55. January—Kilgore, Plain Language in Apartment Leases

    56. February—Hodess, Plain English in Title Insurance Policies

    57. March—Walsh, Letter-Size Paper vs. Legal-Size Paper

    58. May—Kimble, Strike Three for Legalese

    59. June—Hathaway, The Search for Legalese "Required by Case Precedent"

    60. July—Hathaway, A Plain English Movement in Medicine

    61. August—Stark, Power Pleading—Complain, Don't Whimper

    62. September—Mathewson, In-House Editors: Letting the Experts Do It

    63. October—Garner, Excerpts from a Dictionary of Modern Legal Usage

    64. November—Child, The Art of Legal Drafting

    65. December—Hathaway, The Search for Legalese "Required by Statute"


    66. January—Wing, Good Grief! The Court Needs a Brief (And Where Do I Begin?) (Part One)

    67. February—Wing, Good Grief! The Court Needs a Brief (Part Two)

    68. March—Hathaway, Plain English Acknowledgment Forms

    69. June—Elliott, A Global Perspective

    70. July—Sharp, Do You Please the Court? (Part One)

    71. August—Sharp, Do You Please the Court? (Part Two)

    72. September—Garner, An Excerpt from The Elements of Legal Style: Rooting Out Sexism

    73. October—Elder, Any and All: To Use Or Not To Use?

    74. November—McIntyre, Plain English in Bankruptcy-Fee Orders

    75. December—Hathaway, Plain English in Residential Real Estate Listing Contracts


    76. January—Williams, An Excerpt from Style: Toward Clarity and Grace (Part One)

    77. February—Williams, An Excerpt from Style: Toward Clarity and Grace (Part Two)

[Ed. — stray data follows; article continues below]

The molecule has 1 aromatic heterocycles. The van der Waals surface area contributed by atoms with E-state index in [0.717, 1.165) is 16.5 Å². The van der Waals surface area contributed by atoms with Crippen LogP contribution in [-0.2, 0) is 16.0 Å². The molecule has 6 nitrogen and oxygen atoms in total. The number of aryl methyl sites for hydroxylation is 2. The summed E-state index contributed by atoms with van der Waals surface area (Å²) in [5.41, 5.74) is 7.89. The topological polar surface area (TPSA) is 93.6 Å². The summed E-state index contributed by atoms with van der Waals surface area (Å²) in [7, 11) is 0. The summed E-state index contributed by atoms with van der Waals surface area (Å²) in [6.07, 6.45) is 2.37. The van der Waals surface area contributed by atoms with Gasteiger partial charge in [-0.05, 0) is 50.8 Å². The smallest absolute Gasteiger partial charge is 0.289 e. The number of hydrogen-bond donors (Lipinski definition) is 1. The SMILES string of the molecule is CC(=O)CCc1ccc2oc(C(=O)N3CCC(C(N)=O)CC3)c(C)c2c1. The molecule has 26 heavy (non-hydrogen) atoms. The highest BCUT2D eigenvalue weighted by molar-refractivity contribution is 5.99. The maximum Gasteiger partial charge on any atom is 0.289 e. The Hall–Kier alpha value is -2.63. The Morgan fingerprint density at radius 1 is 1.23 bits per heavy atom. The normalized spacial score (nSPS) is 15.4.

78. March—Weisberg, An Excerpt from When Lawyers Write

    79. May—Plain English Committee, The Clarity Award

    80. June—Hathaway, Results of the Search for Legalese "Required by Statute," and the Conclusion of the Three Searches

    81. July—Miller, The Odd Way We Instruct Jurors to Decide Civil Cases: A Study in Overprecision

    82. August—Barry, Constructing a Narrative in Courtroom Testimony

    83. September—Hathaway, A Review of Mellinkoff's Dictionary of American Legal Usage

    84. October—Kimble, Plain English: A Charter for Clear Writing (Part One)

    85. November—Kimble, Plain English: A Charter for Clear Writing (Part Two)

    86. December—Kimble, Plain English: A Charter for Clear Writing (Part Three)


    87. January—Plain English Committee, Plain English Committee Agenda for 1992-1993

    88. February—Clyde, Keeping it Simple: A Law-Firm Marketing Opportunity

    89. March—Hathaway, Plain English in Lawsuit Papers

    90. June—Hathaway, Plain English in Laws and Rules

    91. July—Plain English Committee, Clarity Awards for 1993

    92. August—Butt, Plain Language "Down Under"—Throwing Legalese on the Barbie

    93. September—Plain English Committee, Summary of Laws, Rules, and Lawsuit Papers (Part One)

    94. October—Plain English Committee, Summary of Laws, Rules, and Lawsuit Papers (Part Two)

    95. November—Larsen, In-House Editor

    96. December—Hathaway, Plain English in Real Estate Papers

"Plain Language" is a regular feature of the Michigan Bar Journal, edited by Joseph Kimble for the State Bar's Plain English Committee. The assistant editor is George Hathaway, chair of the Committee. The Committee seeks to improve the clarity of legal writing and the public opinion of lawyers by eliminating legalese. Want to contribute a plain English article? Contact Prof. Kimble at Thomas Cooley Law School, P.O. Box 13038, Lansing, MI 48901. For information about the Plain English Committee, see our website. George Hathaway is a senior real estate attorney at the Detroit Edison Company and chair of the Plain English Committee of the State Bar of Michigan.